Tadasana + Stephen Kessler

Inside the word “record” is cor, the Latin root for “heart.”  This short poem reminds us to be aware of what passes through us and what  moves us to notice. I’ve paired it with tadasana, mountain pose, from whence we start  standing poses,  the place we  pause to listen.

What Did You Lose

What did you lose that you never wrote–

only the music moving through your heart

when no need moved you to record its notes.

Stephen Kessler

Note: Poem first published in Scratch Pegasus, (Swan Scythe Press, 2013); used by permission of the poet

Pair with: tadasana

Speak: Like a mountain, this poem is sturdy (one sentence) and bold (an interrogative with no question mark). Open your voice to both wonder and strength.

Consider: What music moves through your heart?

Urdhva Dhanurasana + Olav Hague

Urdhva dhanurasana, also referred to as upward bow or wheel pose, can feel like a blossoming of the heart. The pose can be energizing and joyful, sometimes even more so with a partner helping you lift, as this poem does, into a “brilliant bloom.”

You Want Only to Be

No root groping

in the hard rock,

no sprout, no sapling,

not the strong bole in the storm,

no humble branch,

no bast, no bark

in frost and snow–

no rising sap,

no force to grow,

no fruit, no seed,

not the leaf quietly

building its dome–

you want only to be

the brilliant bloom.


Olav Hague, transl. Robin Fulton

Note: Poem first published in Selected Poems, (White Pine Press, 1990); used by permission of the publisher

Pair with: urdhva dhanurasana

Speak: This poem contains a list of negatives (no and not). A dash separates that list from the last lines, which fulfill the title of the poem. Allow rhythm to develop through the list; pause after the poem’s second dash.

Consider: Read the poem before lifting into upward bow. Carry the last two lines with you, “you want only to be/the brilliant bloom” as you rise. How does it feel to flower?

Andrée Chedid


In Praise of Emptiness


We need

The empty

To find

The full

So that the dream


So that the breath

Takes in


So that the fruit


We need

All the hollows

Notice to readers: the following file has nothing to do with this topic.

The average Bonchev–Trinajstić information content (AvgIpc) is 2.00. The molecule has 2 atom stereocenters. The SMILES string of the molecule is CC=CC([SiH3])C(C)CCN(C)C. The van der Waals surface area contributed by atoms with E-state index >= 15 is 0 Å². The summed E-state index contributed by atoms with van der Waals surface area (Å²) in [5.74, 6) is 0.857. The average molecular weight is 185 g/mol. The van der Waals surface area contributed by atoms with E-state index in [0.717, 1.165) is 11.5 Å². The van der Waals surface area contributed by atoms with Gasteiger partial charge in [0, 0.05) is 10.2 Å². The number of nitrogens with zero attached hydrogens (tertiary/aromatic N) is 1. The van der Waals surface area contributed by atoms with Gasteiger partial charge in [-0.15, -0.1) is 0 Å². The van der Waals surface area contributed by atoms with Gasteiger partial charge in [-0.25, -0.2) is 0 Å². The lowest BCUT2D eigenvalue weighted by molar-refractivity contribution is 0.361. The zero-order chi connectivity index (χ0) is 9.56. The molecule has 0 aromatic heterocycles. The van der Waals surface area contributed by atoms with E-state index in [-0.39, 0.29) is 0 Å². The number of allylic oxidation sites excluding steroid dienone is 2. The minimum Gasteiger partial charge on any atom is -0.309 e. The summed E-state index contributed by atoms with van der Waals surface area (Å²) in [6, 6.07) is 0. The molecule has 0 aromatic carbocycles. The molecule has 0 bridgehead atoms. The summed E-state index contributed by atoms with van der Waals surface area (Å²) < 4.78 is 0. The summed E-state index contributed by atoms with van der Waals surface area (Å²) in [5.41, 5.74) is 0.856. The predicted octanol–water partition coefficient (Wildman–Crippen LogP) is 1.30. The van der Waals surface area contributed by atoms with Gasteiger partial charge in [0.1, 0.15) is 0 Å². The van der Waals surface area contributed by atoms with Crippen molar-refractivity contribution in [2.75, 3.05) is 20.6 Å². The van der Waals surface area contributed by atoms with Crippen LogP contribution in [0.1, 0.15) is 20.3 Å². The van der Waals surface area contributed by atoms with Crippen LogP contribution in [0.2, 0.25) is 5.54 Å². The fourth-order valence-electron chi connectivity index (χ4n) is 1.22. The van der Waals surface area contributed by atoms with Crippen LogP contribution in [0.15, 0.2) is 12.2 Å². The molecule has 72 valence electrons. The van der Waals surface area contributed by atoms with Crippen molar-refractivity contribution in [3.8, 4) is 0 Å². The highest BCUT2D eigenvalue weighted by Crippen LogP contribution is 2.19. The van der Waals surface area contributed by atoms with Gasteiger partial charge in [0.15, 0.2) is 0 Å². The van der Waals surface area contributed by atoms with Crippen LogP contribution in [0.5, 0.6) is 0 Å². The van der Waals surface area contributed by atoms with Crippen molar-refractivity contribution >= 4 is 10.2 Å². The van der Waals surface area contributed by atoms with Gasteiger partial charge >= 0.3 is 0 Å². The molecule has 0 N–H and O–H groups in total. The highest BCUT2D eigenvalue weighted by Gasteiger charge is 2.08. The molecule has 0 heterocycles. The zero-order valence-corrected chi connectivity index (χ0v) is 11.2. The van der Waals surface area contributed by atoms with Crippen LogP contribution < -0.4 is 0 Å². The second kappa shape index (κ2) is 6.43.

And the want.


Andrée Chedid, translation by Annie Finch

Note: Poem first published in Spells (Wesleyan University Press, 2013); used by permission of the publisher

Pair with: baddha konasana

Speak: This poem is one sentence. How do the words link together? Pause slightly at the end of each brief line.

Consider: “Empty” comes from an Old English word meaning “unoccupied” as in “not busy.” What is the balance for you between rest and activity, hollowness and want?

Michael Blumenthal

And the Dark Has Encapsulated the Nighttime, and the Trees Are Gone


The moon was out last night, mysterious as ever,

Janus-faced, casting its light over the stubborn trees,

and when I went out, singing beneath the willow,


who else but the lucky owls, the inscrutable fox,

the secretive hedgehog, and the scototopic moles

would have seen me there, who else might have


known that I was singing to no one? Everything that

fruits and blossoms and cries out has its mysteries, even

the old plum with its prematurely rotted fruits, the fig


struggling to find sunlight against the wall, the apricot

that keeps me guessing year in and year out as to

its possible future–even they have no vision of the


afterlife that’s any likelier than my own. Listen:

in the creeping dark, a bumblebee sleeps in its nest,

dreaming of honey, a reptile, a little garden snake


dozes beneath the stones and, when we all wake

in the morning, who will be any wiser for what

the trees have whispered to themselves in our absence,


and who will have overheard me singing, and who

could have ventured even a guess that this is how it

would all end, that the sun would resurface again


to find only this, only this, and the trees in vain.


Michael Blumenthal

Note: Poem  first published in And (BOA Editions, Ltd., 2009); used by permission of the publisher

Pair with: simple supported backbend

Speak: The poem’s stanzas are even, three lines each, until the final stanza. Slow down on that final line, lingering over the commas.

Consider: Reflect on these lines: “Everything that/fruits and blossoms and cries out has its mysteries.” How can we see into the mystery of everything?

For more of Michael Blumenthal’s work, click here.


Natarajasana + M.C. Richards

“Behold” comes from the Old English for “to hold thoroughly.” In dancer’s pose, natarajasana, a foot is firmly held as the body extends, requiring concentration, balance and a sense of wonder. The pose calls on all of the body, as does the poem below. Opening the chest to receive breath, natarajasana reminds that we are alive and connected to all that lives, one song.



Behold Behold

in the eyes of the sea the spell is spoken.

Watery creatures we are, living on land.

How full of fire and air, fluid and crystalline.

So formed, our lives are the dreams of the world.


Each coming through the door of self,

we carry rays of light reciprocal.

We gather into one to make a truth,

each shining bit an offering of the sum.


What inner hunger rises toward the Good?

What inner source unfolds the mandala we learn?

Now here like artists in our search

we make a vessel for the spirit’s birth.


Behold Behold

the Mystery whose music is our song.

“Weep. Be innocent. Forgive. Press on.”

The song sings us. We are its tune.


M.C. Richards

Note:  first published in Imagine Inventing Yellow, Station Hill, 1991; poem used by permission of the press

Pair with: natarajasana

Speak: Notice the music of the poem. The poet uses repetition and alliteration, qualities of song. This is a poem to delight in reciting. Enjoy!

Consider: What happens in your heart when you allow, even for a moment, “the song [to sing you]. [To be] its tune.”?